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Summer reading is better than ever.  It’s true that most of us would rather spend our time during the summer eating BBQ, visiting Aruba, or finding any excuse to avoid our professional obligations. But summer reading at its finest isn’t work. It’s a clear, pure moment we find for ourselves as the weather gets hotter, muggier, messier. Some of us can’t afford anything other than a staycation, anyway!   Without a good summer book to fall into, we are minimizing introspective pleasures that are as good as an intoxicating (or intoxicated) night by the blissful waterfront. A subway ride is…

Creating Young Authors

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You are a treasure hunter who is being sent by the authorities to retrieve a magical gem from the jungle, which is full of dinosaurs. You find yourself fighting a T-Rex with a pitchfork over the magical gem. There are dying trees around you. There is a giraffe to your left and a stegosaurus behind you. The T-Rex lunges at you with its mouth open and its sharp teeth are filled with bones. You dodge right and the T-Rex swallows the gem and roars … It’s my first time volunteering at 826NYC, a nonprofit focused on helping students ages 6-18…

A Musical Trip Around the World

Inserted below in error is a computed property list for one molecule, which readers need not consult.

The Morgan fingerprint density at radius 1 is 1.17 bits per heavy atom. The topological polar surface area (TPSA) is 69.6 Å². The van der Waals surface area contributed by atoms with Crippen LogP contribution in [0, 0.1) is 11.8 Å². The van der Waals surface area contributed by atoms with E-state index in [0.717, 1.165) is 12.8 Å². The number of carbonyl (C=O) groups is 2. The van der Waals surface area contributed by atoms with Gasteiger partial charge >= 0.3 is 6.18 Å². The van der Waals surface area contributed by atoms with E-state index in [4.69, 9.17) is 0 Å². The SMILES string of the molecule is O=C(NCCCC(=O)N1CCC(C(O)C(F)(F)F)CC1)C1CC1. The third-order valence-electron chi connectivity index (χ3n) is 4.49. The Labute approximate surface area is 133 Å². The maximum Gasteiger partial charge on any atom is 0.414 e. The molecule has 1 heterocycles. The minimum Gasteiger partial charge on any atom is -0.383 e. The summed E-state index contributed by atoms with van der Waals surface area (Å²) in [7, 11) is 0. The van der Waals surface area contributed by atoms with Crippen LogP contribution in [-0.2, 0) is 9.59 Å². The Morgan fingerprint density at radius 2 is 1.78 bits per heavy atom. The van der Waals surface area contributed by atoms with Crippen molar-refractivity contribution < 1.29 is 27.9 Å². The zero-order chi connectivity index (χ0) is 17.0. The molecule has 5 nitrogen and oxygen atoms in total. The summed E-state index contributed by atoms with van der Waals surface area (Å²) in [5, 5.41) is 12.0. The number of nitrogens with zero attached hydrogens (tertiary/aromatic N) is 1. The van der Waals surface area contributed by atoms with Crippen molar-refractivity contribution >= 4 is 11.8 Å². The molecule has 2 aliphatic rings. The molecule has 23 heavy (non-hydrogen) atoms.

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The summer concert season in New York City is phenomenal. Every year I wait with baited breath for BRIC arts and SummerStage lineups to be announced. And I’m always blown away. The sheer diversity is amazing, so hats off to the people who organize and schedule these events because it can’t be an easy task.  Now, we all know about some of the larger acts, but my favorites are the lesser known international acts that come to swelter in our summer heat. It’s a musical voyage around the world, with all points on the globe represented – even Iceland (though…

THE FINDS: SUMMER IN THE SLOPE… The Heat is On Your Plate

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Summer’s here and let’s face it, you’ve got about an hour of walking around before you need to unwind in an air-conditioned restaurant. Cool down and eat up at these fun local spots.  By Beth Kaiserman / Pics by Beth Kaiserman Freek’s Mill 285 Nevins Street The actual Freek’s Mill was located on the corner of Union Street and Nevins Street in 1784. The 2016 menu aims to highlight the area’s industrial past – when everyone knew where their food was made. Fresh, seasonal and local all shined through on my visit, from crunchy julienned snap peas, candied almonds and…